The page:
Some respite in the seemingly relentless inflationary pressures facing the economy was promised yesterday with the publication of the latest figures on "factory gate prices", the producer price index.
Helped by a sharp fall in the price of oil and other commodities over the month, British industry reported that input costs actually fell in July, by 0.6 per cent.
Such an easing in cost pressures will eventually feed through to lower prices in the shops, and will be especially welcome to policymakers at the Bank of England as they try to grapple with the dilemma of simultaneously avoiding recession and inflation.
Even so, the annual figure for cost inflation only fell to 30.1 per cent from 30.8 per cent last month. A separate survey by the CBI out today also shows a record number of small and medium-sized businesses are still suffering rising costs, with a balance of 62 per cent noting increases over the past three months. Nearly a third of firms surveyed also expect to increase their prices in the current quarter, while a balance of 20 per cent have already passed on some costs in price rises between April and July.
The figure for annual consumer price inflation today is widely expected to exceed 4 per cent, against the official target rate of 2 per cent. Most observers see inflation peaking at 5 per cent or more by September. The Bank of England's own Inflation Report, giving its definitive view on the economy, is out tomorrow.
However, despite the hopeful signs for the future, factory gate inflation is still running at record levels. Output prices rose by 0.4 per cent last month, to push the annual rate of inflation up to 10.2 per cent, the highest since this series began in 1986.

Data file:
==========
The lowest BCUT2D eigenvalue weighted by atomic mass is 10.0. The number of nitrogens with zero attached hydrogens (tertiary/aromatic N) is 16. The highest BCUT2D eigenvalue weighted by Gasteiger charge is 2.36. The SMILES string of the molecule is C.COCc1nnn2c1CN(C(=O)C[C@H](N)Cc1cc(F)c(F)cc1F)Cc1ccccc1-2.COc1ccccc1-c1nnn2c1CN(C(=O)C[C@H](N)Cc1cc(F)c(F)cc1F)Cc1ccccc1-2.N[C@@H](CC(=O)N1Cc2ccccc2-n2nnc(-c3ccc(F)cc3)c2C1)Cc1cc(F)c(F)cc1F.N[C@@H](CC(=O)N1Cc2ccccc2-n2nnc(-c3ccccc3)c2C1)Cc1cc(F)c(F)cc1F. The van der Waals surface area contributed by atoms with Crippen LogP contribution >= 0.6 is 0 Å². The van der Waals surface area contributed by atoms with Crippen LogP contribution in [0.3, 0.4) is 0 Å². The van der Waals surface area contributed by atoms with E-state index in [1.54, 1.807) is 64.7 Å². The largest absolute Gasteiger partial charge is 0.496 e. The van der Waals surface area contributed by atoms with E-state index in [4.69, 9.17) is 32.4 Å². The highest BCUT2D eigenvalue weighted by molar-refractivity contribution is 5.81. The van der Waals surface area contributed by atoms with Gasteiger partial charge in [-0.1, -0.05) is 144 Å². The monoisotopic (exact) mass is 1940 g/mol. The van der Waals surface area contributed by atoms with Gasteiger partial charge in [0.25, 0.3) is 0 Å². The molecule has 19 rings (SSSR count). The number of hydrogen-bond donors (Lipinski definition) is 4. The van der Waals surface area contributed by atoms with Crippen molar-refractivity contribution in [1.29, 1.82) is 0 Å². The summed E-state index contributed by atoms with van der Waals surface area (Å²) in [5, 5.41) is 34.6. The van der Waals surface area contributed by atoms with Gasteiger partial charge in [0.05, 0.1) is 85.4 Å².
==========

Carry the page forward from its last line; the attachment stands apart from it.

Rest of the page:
"Core" producer price inflation, excluding volatile food and energy items, rose by 0.3 per cent, lower than expected. Food prices jumped by almost 12 per cent on the year, while petrol was up by 35 per cent, these two items comprising half of the total increase in costs, reflecting the boom in commodity prices. Crude oil has risen in price by 80 per cent in a year.
The weak pound – which has depreciated in value by 12 per cent since last summer – is adding to the inflationary difficulties, whilst not yet yielding much positive impact in the trade figures.
Import price inflation rose from 14.5 per cent to a record high of 15.6 per cent. Higher inflation in economies from China to the EU is also contributing to this pressure. However, official data also showed that the trade deficit widened from £7.4bn in May to £7.7bn in June. In the year to June, export volumes rose by only 1.9 per cent, compared to a 1.6 per cent rise in import volumes.
Paul Dales, UK economist at Capital Economics, said: "Rather than using the lower pound to boost their competitiveness, exporters are still using it as an opportunity to raise their selling prices and boost their profits."Reuse content